|US dollar index||91.7||-0.1|
|10 Year Govt Bond Yield||2.33%|
|Current Coupon Fannie Mae TBA||103|
|Current Coupon Ginnie Mae TBA||104|
|30 Year Fixed Rate Mortgage||4.14|
Investors return to the markets after the Thanksgiving holiday contemplating a re-litigation of the 2016 Presidential election. Bonds and MBS are up.
Green Party candidate Jill Stein is requesting a recount in PA, MI, and WI. Donald Trump took to Twitter to condemn the effort and alleged that “millions” of votes were fraudulent. The Clinton campaign is keeping its distance but will watch to make sure outside players aren’t interfering with the process. If she manages to turn all 3 states, then she could win. One question that has come up has been whether Russia could have hacked the voting machines. That possibility looks unlikely.
Since the election, bank stocks have increased their market caps by $300 billion. The bet is that a roll-back of regulation will increase profits.
The highlight of the week will be the jobs report on Friday. The Street is looking for 170k jobs added, an unemployment rate of 4.9% and an increase in average hourly earnings of 0.2%.
The FOMC minutes from the early November meeting were a non-event, and the FOMC is definitely setting the stage for a December hike: “Most participants expressed a view that it could well become appropriate to raise the target range for the federal funds rate relatively soon, so long as incoming data provided some further evidence of continued progress toward the Committee’s objectives.” In fact, a “few” participants wanted a hike at the November meeting. The December FOMC meeting is in two weeks.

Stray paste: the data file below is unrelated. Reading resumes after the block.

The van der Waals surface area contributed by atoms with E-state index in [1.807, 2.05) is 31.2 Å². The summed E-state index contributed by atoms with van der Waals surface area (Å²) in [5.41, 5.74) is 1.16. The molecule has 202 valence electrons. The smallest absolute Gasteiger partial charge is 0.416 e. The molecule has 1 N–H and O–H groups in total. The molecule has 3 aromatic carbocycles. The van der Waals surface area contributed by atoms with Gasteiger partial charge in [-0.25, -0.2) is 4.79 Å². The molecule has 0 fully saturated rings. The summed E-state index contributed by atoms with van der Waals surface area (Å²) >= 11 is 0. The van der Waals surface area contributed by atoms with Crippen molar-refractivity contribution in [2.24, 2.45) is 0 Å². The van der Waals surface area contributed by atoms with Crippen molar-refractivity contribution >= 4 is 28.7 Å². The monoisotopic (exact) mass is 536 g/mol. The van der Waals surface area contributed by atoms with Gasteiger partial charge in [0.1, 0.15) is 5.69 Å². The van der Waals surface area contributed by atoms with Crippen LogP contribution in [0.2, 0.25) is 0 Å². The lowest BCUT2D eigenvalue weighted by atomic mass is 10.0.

The FHFA raised the conforming limit from 417k to $424k. This was the first increase in 10 years. They also increased the high balance conforming limit to $636k.
Home Prices rose 0.1% in September and are up 5.4% YOY. Home prices are now within a percent of their peaks from June 2006.
Black Friday saw more shoppers, but less spending than in the past. About 154 million bought something in a store or online over the weekend, but they only spent about $289 as opposed to $300 a year ago. The National Retail Federation attributed the drop in spending to deep discounts offered by retailers. Black Friday online purchases were up 22% YOY.